Mexico’s most powerful crime lord, Julian Perez, wishes to redeem himself in his mother’s eyes. Her wish is for him to find his estranged younger brother and return him home to Mexico. Julian agrees before knowing that his brother has been taken hostage while he was serving with the US Army in Iraq. A misfit team of mercenary types are assembled to infiltrate Iraq and fulfill Julian’s vow to his mother.
The characters in this film all look like caricatures of 1970s cop movie characters merged with hipster cowboys. Obviously a team of warriors that look this unusual could only exist in a comedy. And indeed, this film is billed as an action-packed comedy. Though I fear that much of the more subtle humour is lost in translation for me as I found most of gags existed in the aforementioned costuming of the characters. Then again, not all was lost on me. Some of the gags, both physical and verbal, were effective. In fact, I am particularly partial to the reoccurring joke about their chosen war cry of “Tomatoes!”
This is a rather slick production, where the fight sequences compete with anything churned out of Hollywood these days and the sets are quite deluxe. So much time was spent on making this film esthetically compete with Hollywood films makes it feel more like an action film with humour injected, instead of a comedy with a few explosions. The intention was to be more like the latter, perhaps like a Mexican Hot Fuzz, but while the humour is indeed silly and abundant, the pacing is often too contemplative, serious, and there is too much distance between scenes that are strictly comedic. Death bed vows, crime lord turf wars, soldier executions…these are not fodder for comedy and are treated with utmost seriousness when they occur.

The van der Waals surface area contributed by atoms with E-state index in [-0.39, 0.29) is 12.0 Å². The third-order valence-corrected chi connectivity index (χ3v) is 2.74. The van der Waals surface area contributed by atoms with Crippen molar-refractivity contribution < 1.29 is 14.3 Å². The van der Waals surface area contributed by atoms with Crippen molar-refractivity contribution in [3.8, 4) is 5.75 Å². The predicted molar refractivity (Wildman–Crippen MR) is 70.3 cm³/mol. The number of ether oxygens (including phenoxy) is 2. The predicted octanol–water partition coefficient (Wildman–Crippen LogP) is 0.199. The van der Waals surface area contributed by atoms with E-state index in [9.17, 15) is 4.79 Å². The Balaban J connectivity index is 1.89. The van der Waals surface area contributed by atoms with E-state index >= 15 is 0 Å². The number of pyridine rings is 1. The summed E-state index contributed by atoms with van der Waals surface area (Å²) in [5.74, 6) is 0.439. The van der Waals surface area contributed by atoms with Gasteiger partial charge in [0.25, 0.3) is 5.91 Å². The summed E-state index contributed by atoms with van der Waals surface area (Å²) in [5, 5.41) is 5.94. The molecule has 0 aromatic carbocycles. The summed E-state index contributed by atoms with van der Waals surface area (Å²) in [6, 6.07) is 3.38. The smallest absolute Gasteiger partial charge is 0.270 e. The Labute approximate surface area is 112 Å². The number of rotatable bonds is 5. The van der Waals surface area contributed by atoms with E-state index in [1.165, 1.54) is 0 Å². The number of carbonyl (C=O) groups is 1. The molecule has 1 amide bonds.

Each characters is given a brief introduction, most of which includes the dispatching of a couple of nameless goons to demonstrate their fighting capabilities, then do not develop any further once placed into the main plot. Only Julian is offered any sort of true character arc, where we see him grow into a new person towards the end of the film.
Widescreen 1.78:1. Despite taking place in multiple desert countries, the frame does not look too dull when smothered in sun-bleached sand tones. A nice transfer to DVD that visually competes with American action films (as mentioned before).
Spanish Dolby Digital 5.1. The music and dialogue are mixed well and each speaker delivers.
English and Spanish Subtitles.
“The Making Of Saving Private Perez”: I was sincerely hoping for a behind-the-scenes look at the film but all we get is about 3 minutes of clips fit for a trailer and the producers individually commenting about how big a production this was. That’s all. Disappointing.
A lot of guns are strapped to some colourful characters. The story loses momentum from time to time due to a lack of focus about whether to be funny or just ad more violence. It remains an amusing tale and a fun demonstration of Mexico’s bigger budget film capabilities.